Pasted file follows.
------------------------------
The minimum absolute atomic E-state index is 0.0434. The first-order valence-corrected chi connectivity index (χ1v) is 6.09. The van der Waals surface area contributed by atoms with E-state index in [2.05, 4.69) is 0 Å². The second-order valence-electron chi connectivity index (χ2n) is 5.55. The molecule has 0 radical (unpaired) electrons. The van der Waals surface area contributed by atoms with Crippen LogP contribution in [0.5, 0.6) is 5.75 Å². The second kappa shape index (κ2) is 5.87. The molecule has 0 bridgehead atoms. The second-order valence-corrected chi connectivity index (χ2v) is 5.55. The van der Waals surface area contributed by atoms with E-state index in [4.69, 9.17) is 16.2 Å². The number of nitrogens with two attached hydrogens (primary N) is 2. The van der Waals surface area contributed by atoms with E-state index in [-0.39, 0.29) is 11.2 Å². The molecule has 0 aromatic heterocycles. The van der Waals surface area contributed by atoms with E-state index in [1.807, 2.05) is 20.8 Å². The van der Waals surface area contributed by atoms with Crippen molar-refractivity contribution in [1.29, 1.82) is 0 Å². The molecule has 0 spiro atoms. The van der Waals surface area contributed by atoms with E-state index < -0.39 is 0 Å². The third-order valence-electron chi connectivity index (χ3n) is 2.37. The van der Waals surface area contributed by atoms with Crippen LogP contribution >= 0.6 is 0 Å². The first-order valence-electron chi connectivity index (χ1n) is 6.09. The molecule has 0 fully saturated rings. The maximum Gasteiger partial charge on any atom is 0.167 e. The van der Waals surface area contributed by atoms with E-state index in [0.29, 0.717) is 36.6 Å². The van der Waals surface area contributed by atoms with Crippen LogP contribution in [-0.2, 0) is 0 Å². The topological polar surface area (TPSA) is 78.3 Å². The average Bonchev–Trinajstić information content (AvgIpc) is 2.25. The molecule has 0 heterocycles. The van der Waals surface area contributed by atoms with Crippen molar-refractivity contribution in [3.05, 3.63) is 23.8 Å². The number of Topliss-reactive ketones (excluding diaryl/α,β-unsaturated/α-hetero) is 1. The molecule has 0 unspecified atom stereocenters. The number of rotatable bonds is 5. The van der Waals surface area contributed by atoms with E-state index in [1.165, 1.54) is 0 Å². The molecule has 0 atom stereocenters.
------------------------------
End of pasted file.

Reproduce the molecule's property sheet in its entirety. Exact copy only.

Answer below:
The minimum absolute atomic E-state index is 0.0434. The first-order valence-corrected chi connectivity index (χ1v) is 6.09. The van der Waals surface area contributed by atoms with E-state index in [2.05, 4.69) is 0 Å². The second-order valence-electron chi connectivity index (χ2n) is 5.55. The molecule has 0 radical (unpaired) electrons. The van der Waals surface area contributed by atoms with Crippen LogP contribution in [0.5, 0.6) is 5.75 Å². The second kappa shape index (κ2) is 5.87. The molecule has 0 bridgehead atoms. The second-order valence-corrected chi connectivity index (χ2v) is 5.55. The van der Waals surface area contributed by atoms with E-state index in [4.69, 9.17) is 16.2 Å². The number of nitrogens with two attached hydrogens (primary N) is 2. The van der Waals surface area contributed by atoms with E-state index in [-0.39, 0.29) is 11.2 Å². The molecule has 0 aromatic heterocycles. The van der Waals surface area contributed by atoms with E-state index in [1.807, 2.05) is 20.8 Å². The van der Waals surface area contributed by atoms with Crippen molar-refractivity contribution in [1.29, 1.82) is 0 Å². The molecule has 0 spiro atoms. The van der Waals surface area contributed by atoms with E-state index < -0.39 is 0 Å². The third-order valence-electron chi connectivity index (χ3n) is 2.37. The van der Waals surface area contributed by atoms with Crippen LogP contribution >= 0.6 is 0 Å². The first-order valence-electron chi connectivity index (χ1n) is 6.09. The molecule has 0 fully saturated rings. The maximum Gasteiger partial charge on any atom is 0.167 e. The van der Waals surface area contributed by atoms with E-state index in [0.29, 0.717) is 36.6 Å². The van der Waals surface area contributed by atoms with Crippen LogP contribution in [-0.2, 0) is 0 Å². The topological polar surface area (TPSA) is 78.3 Å². The average Bonchev–Trinajstić information content (AvgIpc) is 2.25. The molecule has 0 heterocycles. The van der Waals surface area contributed by atoms with Crippen molar-refractivity contribution in [3.05, 3.63) is 23.8 Å². The number of Topliss-reactive ketones (excluding diaryl/α,β-unsaturated/α-hetero) is 1. The molecule has 0 unspecified atom stereocenters. The number of rotatable bonds is 5. The van der Waals surface area contributed by atoms with E-state index in [1.165, 1.54) is 0 Å². The molecule has 0 atom stereocenters.